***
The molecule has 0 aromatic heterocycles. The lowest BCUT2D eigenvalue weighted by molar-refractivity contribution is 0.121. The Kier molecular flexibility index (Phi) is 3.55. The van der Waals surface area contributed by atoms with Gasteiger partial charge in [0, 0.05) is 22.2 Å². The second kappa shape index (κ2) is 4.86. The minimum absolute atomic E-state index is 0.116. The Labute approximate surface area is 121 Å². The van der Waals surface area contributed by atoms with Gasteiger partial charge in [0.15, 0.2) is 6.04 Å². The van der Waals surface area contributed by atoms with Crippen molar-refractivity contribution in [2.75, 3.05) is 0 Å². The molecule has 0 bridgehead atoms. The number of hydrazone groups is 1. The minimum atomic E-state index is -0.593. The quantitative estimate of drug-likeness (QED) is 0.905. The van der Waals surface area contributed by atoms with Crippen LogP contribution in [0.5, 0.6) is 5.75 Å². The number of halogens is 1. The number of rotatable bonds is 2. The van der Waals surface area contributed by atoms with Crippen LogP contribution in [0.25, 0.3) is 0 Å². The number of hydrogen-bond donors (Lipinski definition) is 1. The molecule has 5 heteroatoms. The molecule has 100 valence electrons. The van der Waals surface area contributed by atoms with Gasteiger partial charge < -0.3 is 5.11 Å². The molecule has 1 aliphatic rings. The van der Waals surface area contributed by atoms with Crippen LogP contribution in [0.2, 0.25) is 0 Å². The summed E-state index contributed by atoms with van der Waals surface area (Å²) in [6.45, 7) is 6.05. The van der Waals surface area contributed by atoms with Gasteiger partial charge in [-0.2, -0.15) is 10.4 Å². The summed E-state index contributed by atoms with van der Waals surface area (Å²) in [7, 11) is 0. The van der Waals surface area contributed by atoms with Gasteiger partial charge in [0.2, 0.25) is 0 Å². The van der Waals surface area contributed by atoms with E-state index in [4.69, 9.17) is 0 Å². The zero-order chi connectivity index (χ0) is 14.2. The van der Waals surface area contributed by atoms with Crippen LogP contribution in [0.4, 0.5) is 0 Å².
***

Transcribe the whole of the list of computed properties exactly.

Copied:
The molecule has 0 aromatic heterocycles. The lowest BCUT2D eigenvalue weighted by molar-refractivity contribution is 0.121. The Kier molecular flexibility index (Phi) is 3.55. The van der Waals surface area contributed by atoms with Gasteiger partial charge in [0, 0.05) is 22.2 Å². The second kappa shape index (κ2) is 4.86. The minimum absolute atomic E-state index is 0.116. The Labute approximate surface area is 121 Å². The van der Waals surface area contributed by atoms with Gasteiger partial charge in [0.15, 0.2) is 6.04 Å². The van der Waals surface area contributed by atoms with Crippen molar-refractivity contribution in [2.75, 3.05) is 0 Å². The molecule has 0 bridgehead atoms. The number of hydrazone groups is 1. The minimum atomic E-state index is -0.593. The quantitative estimate of drug-likeness (QED) is 0.905. The van der Waals surface area contributed by atoms with Crippen LogP contribution in [0.5, 0.6) is 5.75 Å². The number of halogens is 1. The number of rotatable bonds is 2. The van der Waals surface area contributed by atoms with Crippen LogP contribution in [0.25, 0.3) is 0 Å². The number of hydrogen-bond donors (Lipinski definition) is 1. The molecule has 5 heteroatoms. The molecule has 100 valence electrons. The van der Waals surface area contributed by atoms with Gasteiger partial charge < -0.3 is 5.11 Å². The molecule has 1 aliphatic rings. The van der Waals surface area contributed by atoms with Crippen LogP contribution in [0.2, 0.25) is 0 Å². The summed E-state index contributed by atoms with van der Waals surface area (Å²) in [6.45, 7) is 6.05. The van der Waals surface area contributed by atoms with Gasteiger partial charge in [-0.2, -0.15) is 10.4 Å². The summed E-state index contributed by atoms with van der Waals surface area (Å²) in [7, 11) is 0. The van der Waals surface area contributed by atoms with Gasteiger partial charge in [0.2, 0.25) is 0 Å². The van der Waals surface area contributed by atoms with E-state index in [4.69, 9.17) is 0 Å². The zero-order chi connectivity index (χ0) is 14.2. The van der Waals surface area contributed by atoms with Crippen LogP contribution in [0.4, 0.5) is 0 Å².